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Perspectives: Canard about a clinic

Pitt is not undermining academic freedom at its law school

Monday, November 19, 2001

By James V. Maher

Academic freedom, off-campus learning experiences, hands-on activism and speaking out on tough issues are all hallmarks of faculty and student life at a great American university. In the matter of the Environmental Law Clinic at the University of Pittsburgh, none of these is threatened or even at issue.

Recent Post-Gazette articles and letters to the editor have discussed the delicate situation concerning the clinic, an instructional component of Pitt's School of Law.

 
  James V. Maher is provost of the University of Pittsburgh. 
 

The authors of the letters and some of those quoted in the articles infer that the university's leadership has wavered in its support for the clinic and thereby infringed upon the academic freedom of the clinic's director and the educational purpose of the clinic. This is simply not true.

On the contrary, the university's administration, under the leadership of Chancellor Mark A. Nordenberg and through the course of literally hundreds of meetings, has been active in its support of the Environmental Law Clinic and the benefits the clinic provides to the not-for-profit organizations seeking its legal counsel and to participating law students, who gain a rich educational experience.

This past summer, Pitt's steadfast support of the clinic in the face of demands that the university either exercise inappropriate control of the clinic or take action against those involved in its work caused the General Assembly to insert language into the annual appropriation legislation for the university that prohibits the use of tax dollars to fund the Environmental Law Clinic.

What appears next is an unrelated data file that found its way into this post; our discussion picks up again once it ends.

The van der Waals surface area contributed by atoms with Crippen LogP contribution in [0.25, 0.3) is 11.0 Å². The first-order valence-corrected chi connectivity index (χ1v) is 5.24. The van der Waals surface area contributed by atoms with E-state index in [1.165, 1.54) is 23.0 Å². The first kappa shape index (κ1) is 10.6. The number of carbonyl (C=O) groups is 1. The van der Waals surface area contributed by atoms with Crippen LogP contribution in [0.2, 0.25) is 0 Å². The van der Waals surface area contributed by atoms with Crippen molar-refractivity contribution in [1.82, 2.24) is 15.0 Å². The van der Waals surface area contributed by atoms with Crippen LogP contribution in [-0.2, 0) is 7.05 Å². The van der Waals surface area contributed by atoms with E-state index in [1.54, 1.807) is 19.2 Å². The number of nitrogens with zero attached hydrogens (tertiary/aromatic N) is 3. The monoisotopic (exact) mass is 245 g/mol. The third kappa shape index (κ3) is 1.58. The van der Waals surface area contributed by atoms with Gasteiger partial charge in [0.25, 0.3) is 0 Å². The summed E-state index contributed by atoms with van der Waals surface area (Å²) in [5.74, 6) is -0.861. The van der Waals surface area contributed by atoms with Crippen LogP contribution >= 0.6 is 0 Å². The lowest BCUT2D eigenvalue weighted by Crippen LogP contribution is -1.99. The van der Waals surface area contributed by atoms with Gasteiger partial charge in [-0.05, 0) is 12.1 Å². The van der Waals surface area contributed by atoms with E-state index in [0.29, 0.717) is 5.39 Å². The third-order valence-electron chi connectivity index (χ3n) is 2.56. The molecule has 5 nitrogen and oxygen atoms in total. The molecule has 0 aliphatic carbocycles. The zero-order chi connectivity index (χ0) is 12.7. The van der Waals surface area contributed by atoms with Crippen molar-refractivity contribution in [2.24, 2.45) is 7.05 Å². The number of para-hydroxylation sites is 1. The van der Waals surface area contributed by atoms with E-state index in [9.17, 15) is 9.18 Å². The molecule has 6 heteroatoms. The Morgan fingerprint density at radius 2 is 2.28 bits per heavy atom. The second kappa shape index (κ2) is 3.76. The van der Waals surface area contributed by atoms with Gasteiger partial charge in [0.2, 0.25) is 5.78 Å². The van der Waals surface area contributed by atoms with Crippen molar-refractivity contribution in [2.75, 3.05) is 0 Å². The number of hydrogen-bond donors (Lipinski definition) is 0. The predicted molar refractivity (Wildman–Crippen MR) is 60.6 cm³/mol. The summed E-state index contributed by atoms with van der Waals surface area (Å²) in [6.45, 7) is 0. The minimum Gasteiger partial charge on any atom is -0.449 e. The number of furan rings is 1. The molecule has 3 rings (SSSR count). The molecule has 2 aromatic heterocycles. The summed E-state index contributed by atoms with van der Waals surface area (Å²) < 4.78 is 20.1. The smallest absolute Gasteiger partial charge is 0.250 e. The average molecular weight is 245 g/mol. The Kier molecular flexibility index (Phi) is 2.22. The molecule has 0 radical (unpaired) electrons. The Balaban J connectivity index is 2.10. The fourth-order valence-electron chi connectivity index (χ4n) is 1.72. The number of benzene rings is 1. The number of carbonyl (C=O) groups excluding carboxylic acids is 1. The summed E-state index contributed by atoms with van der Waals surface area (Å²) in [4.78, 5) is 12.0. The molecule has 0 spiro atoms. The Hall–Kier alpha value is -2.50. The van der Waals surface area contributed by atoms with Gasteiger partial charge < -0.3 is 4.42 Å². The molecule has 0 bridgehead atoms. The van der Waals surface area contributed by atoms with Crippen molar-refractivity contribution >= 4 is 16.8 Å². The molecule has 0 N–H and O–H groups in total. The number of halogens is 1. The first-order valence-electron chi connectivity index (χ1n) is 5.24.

That action, clearly within the Legislature's appropriation authority, forced the university to assess the clinic's budget for indirect expenses for fiscal year 2002 so that the university could assure the General Assembly that no state tax dollars were supporting the clinic.

Like any school of the university, the School of Law sets priorities for the various aspects of its program and aligns its resources in support of those priorities. The loss of commonwealth funding for the clinic is a setback for our program, but the gravity of that setback will depend on the resolution worked out in the School of Law.

One possible scenario that is under discussion within the School of Law is to follow the examples of most other public law schools that have environmental clinics (e.g., the University of Michigan, the University of Oregon and others) by placing the Environmental Law Clinic in a separate not-for-profit entity. That would provide a measure of protection for both the clinic and the university and thus guarantee the autonomy needed to pursue the educational goals of the program. We are confident that private sources could be identified to provide the funding needed to run the clinic under such conditions.

It is important to remember that the General Assembly has helped the university in many ways over several decades, beginning in 1966 when it rescued the university from bankruptcy by passing legislation approving Pitt as a state-related institution. We are proud of all the accomplishments of our partnership with the commonwealth, including significant research contributions to the economic development of our region and the education of a large fraction of the citizens of the region. Sustaining and nurturing our good and productive partnership with the commonwealth is and will continue to be a very high priority for the university.

The General Assembly's decision to withdraw support from our Environmental Law Clinic arose from a concern of many elected representatives about the impact of one Pitt program on their constituents and did not signal a reduction of the commonwealth's commitment to our other programs.

In a similar way, our unwavering commitment to the defense of academic freedom that resulted in our sustaining the withdrawal of commonwealth support from our clinic does not signal any reduction in our commitment to be a good and productive partner to the commonwealth in all ways consistent with our mission as a world-class comprehensive research university.



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